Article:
Indiana muni to switch 100-MW coal plant to solid waste gasification
Louisville, Kentucky (Platts)--2Aug2011/536 pm EDT/2136 GMT
Closing out a century as a coal-fired generator, municipal utility
Richmond Power & Light of Indiana plans to switch its 100-MW Whitewater
Valley coal-fired generating station to burn gas produced from solid waste by
the spring of 2013.
The conversion is estimated to cost $150 million to $160 million,
general manager Steve Saum said Tuesday. "The process takes municipal solid
waste, refines it into resource derived fuel, taking out the recyclables in
the front end but leaving the high Btu content for us," he said.
"Then, it goes into a gasification process, not incineration, which
produces the gas" that subsequently is burned to generate electricity.
Only one of Whitewater Valley's two units -- a 66-MW unit installed in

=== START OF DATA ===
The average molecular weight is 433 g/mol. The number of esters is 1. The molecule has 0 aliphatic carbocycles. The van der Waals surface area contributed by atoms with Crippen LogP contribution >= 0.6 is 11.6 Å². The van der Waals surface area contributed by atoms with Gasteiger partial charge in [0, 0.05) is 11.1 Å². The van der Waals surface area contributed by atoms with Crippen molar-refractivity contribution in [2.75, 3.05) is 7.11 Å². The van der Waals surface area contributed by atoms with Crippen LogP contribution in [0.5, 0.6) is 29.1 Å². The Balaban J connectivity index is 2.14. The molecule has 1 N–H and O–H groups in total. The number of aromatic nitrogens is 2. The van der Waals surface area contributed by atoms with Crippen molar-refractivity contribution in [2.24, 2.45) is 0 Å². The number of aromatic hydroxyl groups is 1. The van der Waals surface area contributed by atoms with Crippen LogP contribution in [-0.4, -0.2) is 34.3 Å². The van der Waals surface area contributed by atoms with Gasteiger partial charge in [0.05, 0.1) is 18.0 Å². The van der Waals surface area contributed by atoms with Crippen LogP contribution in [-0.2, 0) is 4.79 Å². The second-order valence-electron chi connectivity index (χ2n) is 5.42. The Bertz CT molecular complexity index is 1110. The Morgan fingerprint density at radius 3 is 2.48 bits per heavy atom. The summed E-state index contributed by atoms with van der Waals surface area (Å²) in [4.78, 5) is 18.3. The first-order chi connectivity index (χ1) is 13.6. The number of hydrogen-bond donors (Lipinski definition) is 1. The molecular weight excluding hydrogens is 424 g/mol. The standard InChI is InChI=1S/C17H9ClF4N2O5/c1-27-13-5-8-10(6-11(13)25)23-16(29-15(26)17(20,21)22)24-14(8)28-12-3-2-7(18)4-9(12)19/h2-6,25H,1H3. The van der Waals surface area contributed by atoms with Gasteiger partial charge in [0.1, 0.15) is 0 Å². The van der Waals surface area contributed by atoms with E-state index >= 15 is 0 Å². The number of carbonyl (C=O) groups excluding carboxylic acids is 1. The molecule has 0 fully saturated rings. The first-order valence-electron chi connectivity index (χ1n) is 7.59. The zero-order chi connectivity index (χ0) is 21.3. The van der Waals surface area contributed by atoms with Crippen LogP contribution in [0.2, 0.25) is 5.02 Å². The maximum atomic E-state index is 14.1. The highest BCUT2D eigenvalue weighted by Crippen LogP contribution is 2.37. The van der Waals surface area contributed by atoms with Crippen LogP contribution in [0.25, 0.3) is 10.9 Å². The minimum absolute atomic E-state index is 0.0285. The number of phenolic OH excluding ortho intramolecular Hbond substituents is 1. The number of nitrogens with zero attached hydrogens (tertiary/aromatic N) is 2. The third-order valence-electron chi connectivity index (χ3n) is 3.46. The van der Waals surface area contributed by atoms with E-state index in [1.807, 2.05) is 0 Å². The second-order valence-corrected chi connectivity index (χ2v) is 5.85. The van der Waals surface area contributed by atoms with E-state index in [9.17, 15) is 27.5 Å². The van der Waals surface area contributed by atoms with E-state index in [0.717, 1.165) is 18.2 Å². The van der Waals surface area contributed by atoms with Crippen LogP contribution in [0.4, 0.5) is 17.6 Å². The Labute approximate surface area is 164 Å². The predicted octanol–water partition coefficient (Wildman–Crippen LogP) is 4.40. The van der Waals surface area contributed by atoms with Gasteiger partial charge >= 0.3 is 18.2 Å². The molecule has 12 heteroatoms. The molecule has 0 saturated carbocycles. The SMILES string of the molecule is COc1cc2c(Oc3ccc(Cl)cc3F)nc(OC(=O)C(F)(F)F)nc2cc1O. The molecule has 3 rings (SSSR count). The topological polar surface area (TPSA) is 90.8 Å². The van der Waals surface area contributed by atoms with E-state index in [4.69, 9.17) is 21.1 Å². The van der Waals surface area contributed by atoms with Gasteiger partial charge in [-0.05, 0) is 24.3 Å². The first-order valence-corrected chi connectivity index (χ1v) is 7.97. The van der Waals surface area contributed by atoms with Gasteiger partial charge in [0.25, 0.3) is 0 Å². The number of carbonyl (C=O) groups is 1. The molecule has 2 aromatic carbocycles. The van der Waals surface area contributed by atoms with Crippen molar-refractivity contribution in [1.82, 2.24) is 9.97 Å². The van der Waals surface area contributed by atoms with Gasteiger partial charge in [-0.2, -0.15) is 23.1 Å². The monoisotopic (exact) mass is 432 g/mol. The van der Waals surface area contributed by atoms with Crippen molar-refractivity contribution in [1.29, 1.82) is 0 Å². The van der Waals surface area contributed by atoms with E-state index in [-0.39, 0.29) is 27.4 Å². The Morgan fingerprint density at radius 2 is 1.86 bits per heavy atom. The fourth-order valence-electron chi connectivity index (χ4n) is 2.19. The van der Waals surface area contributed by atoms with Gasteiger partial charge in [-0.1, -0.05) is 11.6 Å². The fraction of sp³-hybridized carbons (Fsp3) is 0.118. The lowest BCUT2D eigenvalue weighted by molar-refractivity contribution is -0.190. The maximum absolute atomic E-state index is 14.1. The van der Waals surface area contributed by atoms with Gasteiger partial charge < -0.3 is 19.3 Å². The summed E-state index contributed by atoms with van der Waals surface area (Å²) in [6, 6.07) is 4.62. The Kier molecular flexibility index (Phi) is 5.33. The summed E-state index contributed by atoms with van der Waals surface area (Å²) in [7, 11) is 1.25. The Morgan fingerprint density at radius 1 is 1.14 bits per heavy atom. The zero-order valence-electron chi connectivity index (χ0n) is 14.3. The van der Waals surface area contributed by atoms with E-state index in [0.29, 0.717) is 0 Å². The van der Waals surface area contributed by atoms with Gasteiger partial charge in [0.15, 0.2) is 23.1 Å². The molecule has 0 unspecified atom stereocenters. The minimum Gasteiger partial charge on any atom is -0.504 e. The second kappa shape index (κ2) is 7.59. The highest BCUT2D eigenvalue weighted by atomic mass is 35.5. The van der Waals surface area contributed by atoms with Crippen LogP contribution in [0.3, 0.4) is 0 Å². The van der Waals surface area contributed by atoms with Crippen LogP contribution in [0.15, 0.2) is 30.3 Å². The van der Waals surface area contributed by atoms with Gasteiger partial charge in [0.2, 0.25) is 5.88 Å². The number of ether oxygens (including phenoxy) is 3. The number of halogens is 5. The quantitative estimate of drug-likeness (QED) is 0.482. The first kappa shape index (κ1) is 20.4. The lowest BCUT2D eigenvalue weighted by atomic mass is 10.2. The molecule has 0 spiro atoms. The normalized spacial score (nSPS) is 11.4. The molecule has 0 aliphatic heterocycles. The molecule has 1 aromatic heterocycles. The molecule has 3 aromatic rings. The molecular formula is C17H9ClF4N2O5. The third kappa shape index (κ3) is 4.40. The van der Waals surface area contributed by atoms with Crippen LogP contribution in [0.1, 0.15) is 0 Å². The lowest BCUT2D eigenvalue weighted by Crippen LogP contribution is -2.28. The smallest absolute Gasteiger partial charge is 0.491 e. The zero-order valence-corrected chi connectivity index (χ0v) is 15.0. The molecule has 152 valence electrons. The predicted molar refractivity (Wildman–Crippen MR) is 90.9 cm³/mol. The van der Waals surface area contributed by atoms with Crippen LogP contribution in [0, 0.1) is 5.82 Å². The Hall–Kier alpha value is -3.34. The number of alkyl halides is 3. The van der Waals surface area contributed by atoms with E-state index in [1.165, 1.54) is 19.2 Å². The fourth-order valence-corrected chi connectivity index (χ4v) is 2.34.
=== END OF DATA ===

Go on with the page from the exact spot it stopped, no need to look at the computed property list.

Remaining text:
1972 -- is expected to be retrofitted with the gasification technology, he
said. The other 34-MW unit will be shut down within the same timeframe.
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According to Saum, the conversion technology is used commercially in
Japan and Europe, but is not currently in use in the US.
"We're going to be the first commercial-sized plant in the US," said
Harry Phillips, RP&L delivery service director.
The city is signing a contract with Cate Street Capital of Delaware,
which is expected to finance and operate the new venture.
Saum said the muni, which serves 21,500 customers, decided to sever its
historic relationship with coal for economic and environmental reasons, such
as rising coal prices and increasing Environmental Protection Agency
pollution control rules.
RP&L's existing coal contract with a southwestern Indiana supplier,
which Saum did not identify, runs through 2011 and has an option for 2012.
The year "2012 probably will be the last year for coal out of
southwestern Indiana," he said.
--Bob Matyi, email@example.com